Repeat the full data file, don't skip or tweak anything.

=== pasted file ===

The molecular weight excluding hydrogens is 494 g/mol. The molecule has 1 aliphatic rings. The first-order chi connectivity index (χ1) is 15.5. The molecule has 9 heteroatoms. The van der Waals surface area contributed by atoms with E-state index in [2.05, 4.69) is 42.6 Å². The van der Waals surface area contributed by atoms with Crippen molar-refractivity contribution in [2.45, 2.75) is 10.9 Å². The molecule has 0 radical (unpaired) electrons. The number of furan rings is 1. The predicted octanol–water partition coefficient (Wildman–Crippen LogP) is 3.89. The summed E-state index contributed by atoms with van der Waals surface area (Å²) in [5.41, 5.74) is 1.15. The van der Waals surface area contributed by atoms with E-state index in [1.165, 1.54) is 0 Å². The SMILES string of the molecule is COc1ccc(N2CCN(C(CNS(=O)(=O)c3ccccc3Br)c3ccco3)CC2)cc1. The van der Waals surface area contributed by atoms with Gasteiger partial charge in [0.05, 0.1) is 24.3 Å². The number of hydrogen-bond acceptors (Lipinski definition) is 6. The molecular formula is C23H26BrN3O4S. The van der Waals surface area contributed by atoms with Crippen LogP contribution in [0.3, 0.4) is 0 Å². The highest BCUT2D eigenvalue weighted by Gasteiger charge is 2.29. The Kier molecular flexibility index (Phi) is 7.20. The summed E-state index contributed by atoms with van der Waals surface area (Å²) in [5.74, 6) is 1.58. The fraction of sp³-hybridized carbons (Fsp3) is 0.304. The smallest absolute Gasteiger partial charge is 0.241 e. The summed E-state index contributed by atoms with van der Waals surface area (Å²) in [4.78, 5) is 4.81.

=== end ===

The molecular weight excluding hydrogens is 494 g/mol. The molecule has 1 aliphatic rings. The first-order chi connectivity index (χ1) is 15.5. The molecule has 9 heteroatoms. The van der Waals surface area contributed by atoms with E-state index in [2.05, 4.69) is 42.6 Å². The van der Waals surface area contributed by atoms with Crippen molar-refractivity contribution in [2.45, 2.75) is 10.9 Å². The molecule has 0 radical (unpaired) electrons. The number of furan rings is 1. The predicted octanol–water partition coefficient (Wildman–Crippen LogP) is 3.89. The summed E-state index contributed by atoms with van der Waals surface area (Å²) in [5.41, 5.74) is 1.15. The van der Waals surface area contributed by atoms with E-state index in [1.165, 1.54) is 0 Å². The SMILES string of the molecule is COc1ccc(N2CCN(C(CNS(=O)(=O)c3ccccc3Br)c3ccco3)CC2)cc1. The van der Waals surface area contributed by atoms with Gasteiger partial charge in [0.05, 0.1) is 24.3 Å². The number of hydrogen-bond acceptors (Lipinski definition) is 6. The molecular formula is C23H26BrN3O4S. The van der Waals surface area contributed by atoms with Crippen LogP contribution in [0.3, 0.4) is 0 Å². The highest BCUT2D eigenvalue weighted by Gasteiger charge is 2.29. The Kier molecular flexibility index (Phi) is 7.20. The summed E-state index contributed by atoms with van der Waals surface area (Å²) in [5.74, 6) is 1.58. The fraction of sp³-hybridized carbons (Fsp3) is 0.304. The smallest absolute Gasteiger partial charge is 0.241 e. The summed E-state index contributed by atoms with van der Waals surface area (Å²) in [4.78, 5) is 4.81.